The United States and the EU are also debating measures to prevent other countries from trading with Russia. The two main measures under discussion are an attempt to develop a consensus among Asian countries to cap the prices of goods imported from Russia, with the aim of reducing Russian revenues, and the use of secondary sanctions intended to target countries and companies involved in trade with Russia. . These secondary sanctions, however, have not yet been imposed because, first, the sanctioning countries are unwilling to risk straining their ties with major non-Western economies such as India and China. Second, the imposition of such second-order sanctions would contribute to a global rise in commodity prices, which would impact the citizens of the very countries that seek to impose sanctions themselves.
It is therefore in this context that the national discussions concerning the trade of essential products – such as fuel or wheat – with Russia must take place. This discussion cannot necessarily take place in a diplomatic vacuum, and Pakistan must consider the political capital to be gained – or lost – by dealing with Russia in this way.
From an international legal perspective, none of Pakistan’s international law obligations prevent the country from buying basic necessities from Russia, especially to offset the domestic cost-of-living crisis. While Pakistan and the EU have signed bilateral agreements, such as a Partnership and Development Cooperation Agreement of 2004, and the Strategic Engagement Plan of 2019, and all Pakistan’s political actions in under these – and other – EU programs should comply with EU restrictive measures (i.e. sanctions), these measures are non-punitive and are intended as interventions aimed at preventing conflict or respond to emerging or ongoing crises. Regardless of how belligerent the EU may feel, buying essentials to stave off an emerging national cost-of-living crisis falls outside the scope of the measures.
The EU is one of Pakistan’s main export markets and has granted Pakistan a special trade status — ie the Generalized System of Preferences — to lower import duties on Pakistani exports. This GSP-Plus status for Pakistan, which is already under review for 2024-2034 since the current grant ends in 2023, is however entirely based on Pakistan’s status as a developing state and respecting it. international legal obligations relating to local issues of human rights, labor rights, environmental protection, drug control and anti-corruption programs. It is therefore unlikely that Pakistan’s purchase of Russian necessities is linked to the continued granting of GSP-Plus status to Pakistan.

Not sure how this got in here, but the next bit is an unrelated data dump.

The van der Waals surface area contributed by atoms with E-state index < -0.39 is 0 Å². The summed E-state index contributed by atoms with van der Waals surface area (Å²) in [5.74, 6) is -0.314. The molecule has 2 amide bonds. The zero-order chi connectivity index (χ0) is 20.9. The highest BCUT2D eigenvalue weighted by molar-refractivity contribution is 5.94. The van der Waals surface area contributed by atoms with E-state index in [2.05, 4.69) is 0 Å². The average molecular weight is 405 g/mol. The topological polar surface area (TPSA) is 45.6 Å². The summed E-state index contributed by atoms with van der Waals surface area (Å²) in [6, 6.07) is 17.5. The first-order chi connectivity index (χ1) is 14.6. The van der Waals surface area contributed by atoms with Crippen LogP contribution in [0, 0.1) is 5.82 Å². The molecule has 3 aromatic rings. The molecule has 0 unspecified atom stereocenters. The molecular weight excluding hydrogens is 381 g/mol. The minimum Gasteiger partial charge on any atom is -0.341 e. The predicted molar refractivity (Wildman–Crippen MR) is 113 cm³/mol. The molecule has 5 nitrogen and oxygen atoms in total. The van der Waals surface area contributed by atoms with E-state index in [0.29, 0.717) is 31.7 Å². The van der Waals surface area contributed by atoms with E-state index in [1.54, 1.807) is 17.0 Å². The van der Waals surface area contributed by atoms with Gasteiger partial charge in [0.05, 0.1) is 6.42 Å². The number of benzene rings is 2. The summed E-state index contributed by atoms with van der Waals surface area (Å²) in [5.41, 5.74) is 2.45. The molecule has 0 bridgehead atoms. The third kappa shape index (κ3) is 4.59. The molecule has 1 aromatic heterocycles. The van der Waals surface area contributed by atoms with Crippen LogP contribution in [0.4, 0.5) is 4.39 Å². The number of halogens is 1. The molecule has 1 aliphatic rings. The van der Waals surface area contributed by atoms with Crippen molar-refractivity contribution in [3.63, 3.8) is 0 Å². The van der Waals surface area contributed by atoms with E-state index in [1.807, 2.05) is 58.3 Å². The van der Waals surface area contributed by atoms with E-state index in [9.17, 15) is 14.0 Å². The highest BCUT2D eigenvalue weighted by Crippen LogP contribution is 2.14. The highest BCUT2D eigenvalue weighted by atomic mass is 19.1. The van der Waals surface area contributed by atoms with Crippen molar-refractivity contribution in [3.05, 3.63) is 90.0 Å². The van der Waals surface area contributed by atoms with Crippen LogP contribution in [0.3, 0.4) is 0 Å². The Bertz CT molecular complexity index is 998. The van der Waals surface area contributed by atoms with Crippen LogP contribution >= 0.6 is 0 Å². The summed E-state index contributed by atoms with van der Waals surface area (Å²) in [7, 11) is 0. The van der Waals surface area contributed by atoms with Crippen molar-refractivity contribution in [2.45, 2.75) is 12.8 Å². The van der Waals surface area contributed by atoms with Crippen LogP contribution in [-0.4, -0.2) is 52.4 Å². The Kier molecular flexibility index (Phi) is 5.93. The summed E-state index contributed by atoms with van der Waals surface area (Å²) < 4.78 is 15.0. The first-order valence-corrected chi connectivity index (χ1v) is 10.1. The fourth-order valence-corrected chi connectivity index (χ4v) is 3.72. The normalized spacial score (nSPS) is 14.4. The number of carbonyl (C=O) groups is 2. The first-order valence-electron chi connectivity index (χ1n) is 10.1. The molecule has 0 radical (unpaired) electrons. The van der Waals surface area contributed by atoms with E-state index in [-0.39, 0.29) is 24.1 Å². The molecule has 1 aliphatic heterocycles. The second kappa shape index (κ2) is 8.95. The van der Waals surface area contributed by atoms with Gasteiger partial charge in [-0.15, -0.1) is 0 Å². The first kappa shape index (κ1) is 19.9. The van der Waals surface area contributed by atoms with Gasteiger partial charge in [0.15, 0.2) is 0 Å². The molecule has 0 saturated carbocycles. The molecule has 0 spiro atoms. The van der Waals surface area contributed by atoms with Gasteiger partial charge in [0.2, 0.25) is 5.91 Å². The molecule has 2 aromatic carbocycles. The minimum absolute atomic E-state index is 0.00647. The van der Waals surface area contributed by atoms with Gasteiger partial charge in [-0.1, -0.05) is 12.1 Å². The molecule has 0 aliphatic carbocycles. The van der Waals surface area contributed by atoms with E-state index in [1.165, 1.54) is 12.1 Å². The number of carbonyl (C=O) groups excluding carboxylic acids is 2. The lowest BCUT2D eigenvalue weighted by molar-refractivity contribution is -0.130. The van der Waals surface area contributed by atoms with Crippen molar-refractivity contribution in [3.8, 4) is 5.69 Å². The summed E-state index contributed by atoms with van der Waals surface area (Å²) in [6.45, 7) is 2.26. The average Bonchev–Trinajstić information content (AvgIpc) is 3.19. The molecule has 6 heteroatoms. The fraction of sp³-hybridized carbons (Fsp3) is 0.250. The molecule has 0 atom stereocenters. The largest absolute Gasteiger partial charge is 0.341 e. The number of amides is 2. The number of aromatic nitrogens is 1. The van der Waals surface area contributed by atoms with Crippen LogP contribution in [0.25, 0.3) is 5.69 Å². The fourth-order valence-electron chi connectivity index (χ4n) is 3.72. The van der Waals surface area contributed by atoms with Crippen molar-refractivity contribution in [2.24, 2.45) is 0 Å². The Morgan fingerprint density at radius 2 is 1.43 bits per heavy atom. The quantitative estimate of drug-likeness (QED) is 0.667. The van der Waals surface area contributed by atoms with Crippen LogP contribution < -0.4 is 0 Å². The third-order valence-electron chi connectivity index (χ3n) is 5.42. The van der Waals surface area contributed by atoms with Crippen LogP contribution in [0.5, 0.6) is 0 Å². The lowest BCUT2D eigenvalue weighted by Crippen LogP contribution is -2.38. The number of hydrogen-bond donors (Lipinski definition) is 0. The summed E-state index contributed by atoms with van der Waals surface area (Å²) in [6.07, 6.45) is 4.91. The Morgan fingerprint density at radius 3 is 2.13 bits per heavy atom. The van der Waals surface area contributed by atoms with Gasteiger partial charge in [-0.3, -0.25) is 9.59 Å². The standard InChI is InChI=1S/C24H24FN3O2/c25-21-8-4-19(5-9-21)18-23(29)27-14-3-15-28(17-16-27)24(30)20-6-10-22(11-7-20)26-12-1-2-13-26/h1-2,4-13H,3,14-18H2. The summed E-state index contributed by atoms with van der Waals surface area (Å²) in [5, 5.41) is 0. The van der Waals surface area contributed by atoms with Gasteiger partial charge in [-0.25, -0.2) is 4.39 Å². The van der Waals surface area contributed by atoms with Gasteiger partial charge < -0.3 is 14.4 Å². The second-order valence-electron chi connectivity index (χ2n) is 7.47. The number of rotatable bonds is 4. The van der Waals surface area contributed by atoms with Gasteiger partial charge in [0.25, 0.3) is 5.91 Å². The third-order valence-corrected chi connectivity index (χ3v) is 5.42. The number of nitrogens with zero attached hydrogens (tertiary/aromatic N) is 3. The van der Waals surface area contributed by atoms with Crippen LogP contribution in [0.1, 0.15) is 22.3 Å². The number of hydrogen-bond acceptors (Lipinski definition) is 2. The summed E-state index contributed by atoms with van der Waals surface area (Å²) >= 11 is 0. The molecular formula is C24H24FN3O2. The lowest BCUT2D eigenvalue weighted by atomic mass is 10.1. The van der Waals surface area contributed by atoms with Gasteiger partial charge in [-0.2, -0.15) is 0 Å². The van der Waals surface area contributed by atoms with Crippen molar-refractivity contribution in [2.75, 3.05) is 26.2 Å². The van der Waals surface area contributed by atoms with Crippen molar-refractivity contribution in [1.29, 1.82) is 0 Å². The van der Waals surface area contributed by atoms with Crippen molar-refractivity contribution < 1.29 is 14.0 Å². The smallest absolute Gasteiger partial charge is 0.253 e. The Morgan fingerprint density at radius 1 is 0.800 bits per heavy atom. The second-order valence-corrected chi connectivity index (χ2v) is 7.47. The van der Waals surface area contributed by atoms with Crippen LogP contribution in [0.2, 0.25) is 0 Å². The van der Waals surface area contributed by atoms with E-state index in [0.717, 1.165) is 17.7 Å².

Countries like the US, China, India, Sri Lanka and the EU bloc continue to trade with Russia despite imposed sanctions, and Pakistan should be able to do the same, at least in the future. predictable. Earlier this year, the White House itself clarified that India’s purchase of crude oil from Russia would not violate the sanctions regime; As recently as the end of May, the EU continued to engage with Russia on grain exports with the aim of alleviating global food shortages. While Pakistan has historically aligned itself geostrategically with the West, this recent cost of living crisis will force Pakistani policymakers to carefully consider the diplomatic costs of buying oil or wheat from Russia in the face of the specter very real of an economic collapse.
Sikander Ahmed Shah is a former legal adviser to the Pakistani Ministry of Foreign Affairs and a professor at Lums Law School. Abid Rizvi is an expert in international law.
Posted in Dawn, June 17, 2022